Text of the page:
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قراءة كتاب Some Pioneers and Pilgrims on the Prairies of Dakota Or, From the Ox Team to the Aeroplane

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Some Pioneers and Pilgrims on the Prairies of Dakota
Or, From the Ox Team to the Aeroplane

Some Pioneers and Pilgrims on the Prairies of Dakota Or, From the Ox Team to the Aeroplane

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دار النشر: Project Gutenberg
الصفحة رقم: 9

Getting On The Land


It may be of interest to take a look at the town of Yankton of forty years ago, where we finally landed. Yankton was the terminal of this division of the C.M. & St. P. Railway, or, as it was then called, the Dakota Southern. It was also the capitol city of Dakota Territory comprising the present states of North and South Dakota. Its buildings were mostly small wooden houses, but, as may be surmised, it commanded a large trade territory, for besides being the end of the railway it was touched by a considerable steamboat traffic up and down the river and had considerable Indian trade, besides that of the adjacent white settlements. So it was then the most important city in the Dakotas and had been decidedly so before that time.

Here the immigrants were given a cordial welcome and temporary shelter at the home of Mrs. Carrie Severson, a widow whom they had known from the old country. We do not know, of course, how our fathers and mothers felt about the enterprise by this time, but to us youngsters, who as yet were not loaded with the burdens of life, the green grass and the freedom to scamper about seemed good after a whole month's confinement in a crowded steerage and more crowded railway coaches.

Next day friends of the party, who had immigrated some ten years before, came with teams and wagons to help these newer comers to get on the land and make their start in the new and, to these people, strange land. For this was indeed a very different country from the one they had left and even from the picture many of them had had in mind. There was much to learn and many disappointments at first as we shall see.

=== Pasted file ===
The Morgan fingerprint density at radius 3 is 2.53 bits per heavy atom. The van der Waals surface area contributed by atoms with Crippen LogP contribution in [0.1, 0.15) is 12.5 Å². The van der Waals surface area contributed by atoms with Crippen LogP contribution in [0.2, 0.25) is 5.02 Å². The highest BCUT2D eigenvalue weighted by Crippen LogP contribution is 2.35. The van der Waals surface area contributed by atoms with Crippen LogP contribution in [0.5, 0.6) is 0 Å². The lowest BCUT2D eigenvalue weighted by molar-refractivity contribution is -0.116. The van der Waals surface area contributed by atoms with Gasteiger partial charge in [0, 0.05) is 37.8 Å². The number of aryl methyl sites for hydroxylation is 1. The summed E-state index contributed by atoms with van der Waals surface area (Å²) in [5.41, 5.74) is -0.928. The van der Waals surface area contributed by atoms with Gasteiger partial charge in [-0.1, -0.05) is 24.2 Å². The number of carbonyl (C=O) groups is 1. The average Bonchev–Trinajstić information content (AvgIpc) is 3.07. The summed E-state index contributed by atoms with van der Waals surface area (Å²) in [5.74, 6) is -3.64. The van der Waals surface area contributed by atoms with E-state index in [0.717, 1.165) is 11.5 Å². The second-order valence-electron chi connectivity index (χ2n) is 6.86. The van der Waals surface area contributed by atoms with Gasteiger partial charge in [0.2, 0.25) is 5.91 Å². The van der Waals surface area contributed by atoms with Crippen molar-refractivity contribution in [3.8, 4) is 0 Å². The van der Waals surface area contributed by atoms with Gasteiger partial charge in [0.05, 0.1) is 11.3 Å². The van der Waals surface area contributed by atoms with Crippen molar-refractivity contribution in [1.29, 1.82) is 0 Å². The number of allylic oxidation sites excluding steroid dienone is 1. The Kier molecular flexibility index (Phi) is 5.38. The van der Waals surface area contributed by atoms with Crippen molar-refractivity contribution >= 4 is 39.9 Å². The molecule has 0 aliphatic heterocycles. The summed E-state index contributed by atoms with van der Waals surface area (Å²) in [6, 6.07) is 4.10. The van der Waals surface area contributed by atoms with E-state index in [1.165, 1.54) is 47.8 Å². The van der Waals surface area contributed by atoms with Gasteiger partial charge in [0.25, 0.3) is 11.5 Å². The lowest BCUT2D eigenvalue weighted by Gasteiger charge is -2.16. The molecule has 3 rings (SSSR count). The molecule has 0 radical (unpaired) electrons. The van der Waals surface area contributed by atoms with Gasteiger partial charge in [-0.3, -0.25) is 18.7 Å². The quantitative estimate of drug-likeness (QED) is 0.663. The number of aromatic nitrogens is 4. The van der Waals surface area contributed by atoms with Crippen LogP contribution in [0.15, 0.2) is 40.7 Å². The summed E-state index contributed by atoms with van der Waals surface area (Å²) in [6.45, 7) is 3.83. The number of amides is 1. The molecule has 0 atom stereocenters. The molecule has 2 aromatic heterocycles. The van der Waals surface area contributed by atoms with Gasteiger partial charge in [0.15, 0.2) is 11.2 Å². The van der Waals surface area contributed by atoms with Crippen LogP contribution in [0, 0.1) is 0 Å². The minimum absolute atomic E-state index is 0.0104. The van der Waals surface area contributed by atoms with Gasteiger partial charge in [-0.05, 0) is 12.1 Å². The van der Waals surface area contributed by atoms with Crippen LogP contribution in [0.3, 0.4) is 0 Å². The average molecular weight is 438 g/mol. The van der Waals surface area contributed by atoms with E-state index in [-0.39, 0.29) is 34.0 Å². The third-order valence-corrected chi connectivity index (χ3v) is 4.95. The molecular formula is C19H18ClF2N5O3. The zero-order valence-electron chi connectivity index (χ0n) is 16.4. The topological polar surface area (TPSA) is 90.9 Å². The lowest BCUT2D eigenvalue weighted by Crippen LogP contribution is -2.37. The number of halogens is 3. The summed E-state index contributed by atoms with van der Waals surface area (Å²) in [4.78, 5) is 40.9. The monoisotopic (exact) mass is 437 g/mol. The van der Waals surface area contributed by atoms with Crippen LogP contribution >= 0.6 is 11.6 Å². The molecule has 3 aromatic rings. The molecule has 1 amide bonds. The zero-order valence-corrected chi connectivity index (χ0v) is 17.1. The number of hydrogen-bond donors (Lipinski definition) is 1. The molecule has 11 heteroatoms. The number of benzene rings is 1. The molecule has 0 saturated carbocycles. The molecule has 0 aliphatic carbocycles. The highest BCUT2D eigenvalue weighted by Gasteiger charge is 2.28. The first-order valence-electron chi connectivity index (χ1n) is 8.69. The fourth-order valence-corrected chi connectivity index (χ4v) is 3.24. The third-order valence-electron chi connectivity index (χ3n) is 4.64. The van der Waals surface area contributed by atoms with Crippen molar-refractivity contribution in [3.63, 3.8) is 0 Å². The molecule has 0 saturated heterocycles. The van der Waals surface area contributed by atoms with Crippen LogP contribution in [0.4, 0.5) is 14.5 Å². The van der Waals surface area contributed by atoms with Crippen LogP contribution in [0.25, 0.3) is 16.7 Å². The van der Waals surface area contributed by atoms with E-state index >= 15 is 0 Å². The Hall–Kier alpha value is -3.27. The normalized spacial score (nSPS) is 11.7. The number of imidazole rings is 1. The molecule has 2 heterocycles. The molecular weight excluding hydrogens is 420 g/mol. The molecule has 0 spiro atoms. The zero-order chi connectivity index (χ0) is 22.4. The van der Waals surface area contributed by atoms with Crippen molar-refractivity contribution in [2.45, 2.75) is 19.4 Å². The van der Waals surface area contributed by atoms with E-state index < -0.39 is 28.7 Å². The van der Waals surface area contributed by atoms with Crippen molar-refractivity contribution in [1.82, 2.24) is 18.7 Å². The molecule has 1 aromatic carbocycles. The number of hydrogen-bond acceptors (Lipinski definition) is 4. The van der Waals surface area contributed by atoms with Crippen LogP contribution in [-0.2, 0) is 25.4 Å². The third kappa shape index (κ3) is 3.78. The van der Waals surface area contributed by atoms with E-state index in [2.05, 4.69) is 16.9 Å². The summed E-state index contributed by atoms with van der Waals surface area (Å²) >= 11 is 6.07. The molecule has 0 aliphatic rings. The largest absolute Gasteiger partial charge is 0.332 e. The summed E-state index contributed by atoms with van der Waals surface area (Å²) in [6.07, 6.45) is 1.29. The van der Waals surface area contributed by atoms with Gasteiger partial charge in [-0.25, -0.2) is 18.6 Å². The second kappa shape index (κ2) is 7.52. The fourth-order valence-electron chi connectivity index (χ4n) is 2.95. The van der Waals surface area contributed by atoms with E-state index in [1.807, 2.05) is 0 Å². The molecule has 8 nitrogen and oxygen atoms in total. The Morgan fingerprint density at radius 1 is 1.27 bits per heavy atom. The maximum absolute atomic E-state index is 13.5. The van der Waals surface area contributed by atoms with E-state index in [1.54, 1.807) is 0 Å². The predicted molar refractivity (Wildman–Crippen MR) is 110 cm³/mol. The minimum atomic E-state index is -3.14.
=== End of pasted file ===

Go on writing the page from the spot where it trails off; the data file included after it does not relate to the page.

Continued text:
Among the men who undertook to receive this large company in their homes and to help them get established in homes of their own, and who extended the glad hand of welcome that day, should be mentioned these: Stingrim Hinseth, Ingebricht Fagerhaugh, Haldo Saether, John Rye, John Aalbu and Halvor Hinseth. These men loaded into their lumber wagons the big blue chests and smaller parcels; deposited the passengers as best they could and started out over the prairie on what was called "The Sioux Falls Trail". This trail angled all the way to their homes in Turkey Creek, over twenty miles to the northeast. Darkness soon overtook the travelers and the following circumstance created considerable merriment for the hosts, at least. The newcomers observed, as they journeyed on thru the darkness, very many gleams of light as it were from innumerable human habitations. These points of light were, of course, fire flies, so called, or certain phosphorescent bugs which at that time were very numerous because of the abundant grass prevailing everywhere. At length one of the passengers remarked in evident astonishment! "This country must be very thickly populated, judging by the many lights we see"! When daylight came, however, the lights and most of the supposed inhabitants had utterly disappeared.

It may be of some interest to the new and coming generations to take a look at the country around Turkey Creek as it greeted the curious gaze of these new comers of forty years ago on that first morning of their arrival. Most of the friends who brought them out from town and distributed them for temporary shelter were settled on the Turkey Creek bottom and located about where they or their dwellings are now. Farthest north up the valley was John Rye, then Halvor Hinseth, next Steingrim Hinseth, I. Fagerhaug, Ole Solem and Jens Eggen, in order as named. But back of the creek bottom where these earliest homesteaders had located was the far stretching open prairie—a sea of waving grass—with a lonely dug-out only here and there and vast stretches of "no man's land" between.